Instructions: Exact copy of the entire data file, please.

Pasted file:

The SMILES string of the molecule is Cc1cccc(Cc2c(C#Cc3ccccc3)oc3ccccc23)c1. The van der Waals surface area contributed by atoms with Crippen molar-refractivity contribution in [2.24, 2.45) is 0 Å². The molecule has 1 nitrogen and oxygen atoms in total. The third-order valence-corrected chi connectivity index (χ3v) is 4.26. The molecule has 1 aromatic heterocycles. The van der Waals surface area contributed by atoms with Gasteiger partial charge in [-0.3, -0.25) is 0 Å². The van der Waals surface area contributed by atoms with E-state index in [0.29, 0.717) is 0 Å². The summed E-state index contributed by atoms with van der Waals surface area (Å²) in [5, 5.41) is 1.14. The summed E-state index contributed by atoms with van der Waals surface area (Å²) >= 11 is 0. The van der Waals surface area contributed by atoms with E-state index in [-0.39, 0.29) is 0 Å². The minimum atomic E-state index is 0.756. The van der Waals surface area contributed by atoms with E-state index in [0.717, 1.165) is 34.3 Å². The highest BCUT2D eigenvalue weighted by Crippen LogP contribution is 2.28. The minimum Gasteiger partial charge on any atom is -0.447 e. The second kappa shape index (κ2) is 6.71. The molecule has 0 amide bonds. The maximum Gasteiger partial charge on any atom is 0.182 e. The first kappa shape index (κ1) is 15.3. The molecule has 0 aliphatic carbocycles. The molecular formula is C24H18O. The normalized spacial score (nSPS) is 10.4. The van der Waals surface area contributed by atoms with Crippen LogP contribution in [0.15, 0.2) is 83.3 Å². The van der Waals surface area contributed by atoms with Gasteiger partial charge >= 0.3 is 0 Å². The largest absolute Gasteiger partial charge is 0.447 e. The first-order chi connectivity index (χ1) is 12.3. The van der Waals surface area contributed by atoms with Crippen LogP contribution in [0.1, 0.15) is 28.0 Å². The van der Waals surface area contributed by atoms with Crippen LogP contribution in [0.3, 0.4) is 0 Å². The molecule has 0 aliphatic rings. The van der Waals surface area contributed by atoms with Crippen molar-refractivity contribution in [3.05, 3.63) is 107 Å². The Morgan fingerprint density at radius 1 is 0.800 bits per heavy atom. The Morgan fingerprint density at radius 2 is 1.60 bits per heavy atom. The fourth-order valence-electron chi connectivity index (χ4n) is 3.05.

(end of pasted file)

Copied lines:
The SMILES string of the molecule is Cc1cccc(Cc2c(C#Cc3ccccc3)oc3ccccc23)c1. The van der Waals surface area contributed by atoms with Crippen molar-refractivity contribution in [2.24, 2.45) is 0 Å². The molecule has 1 nitrogen and oxygen atoms in total. The third-order valence-corrected chi connectivity index (χ3v) is 4.26. The molecule has 1 aromatic heterocycles. The van der Waals surface area contributed by atoms with Gasteiger partial charge in [-0.3, -0.25) is 0 Å². The van der Waals surface area contributed by atoms with E-state index in [0.29, 0.717) is 0 Å². The summed E-state index contributed by atoms with van der Waals surface area (Å²) in [5, 5.41) is 1.14. The summed E-state index contributed by atoms with van der Waals surface area (Å²) >= 11 is 0. The van der Waals surface area contributed by atoms with E-state index in [-0.39, 0.29) is 0 Å². The minimum atomic E-state index is 0.756. The van der Waals surface area contributed by atoms with E-state index in [0.717, 1.165) is 34.3 Å². The highest BCUT2D eigenvalue weighted by Crippen LogP contribution is 2.28. The minimum Gasteiger partial charge on any atom is -0.447 e. The second kappa shape index (κ2) is 6.71. The molecule has 0 amide bonds. The maximum Gasteiger partial charge on any atom is 0.182 e. The first kappa shape index (κ1) is 15.3. The molecule has 0 aliphatic carbocycles. The molecular formula is C24H18O. The normalized spacial score (nSPS) is 10.4. The van der Waals surface area contributed by atoms with Crippen LogP contribution in [0.15, 0.2) is 83.3 Å². The van der Waals surface area contributed by atoms with Gasteiger partial charge >= 0.3 is 0 Å². The largest absolute Gasteiger partial charge is 0.447 e. The first-order chi connectivity index (χ1) is 12.3. The van der Waals surface area contributed by atoms with Crippen LogP contribution in [0.1, 0.15) is 28.0 Å². The van der Waals surface area contributed by atoms with Crippen LogP contribution in [0.3, 0.4) is 0 Å². The molecule has 0 aliphatic rings. The van der Waals surface area contributed by atoms with Crippen molar-refractivity contribution in [3.05, 3.63) is 107 Å². The Morgan fingerprint density at radius 1 is 0.800 bits per heavy atom. The Morgan fingerprint density at radius 2 is 1.60 bits per heavy atom. The fourth-order valence-electron chi connectivity index (χ4n) is 3.05.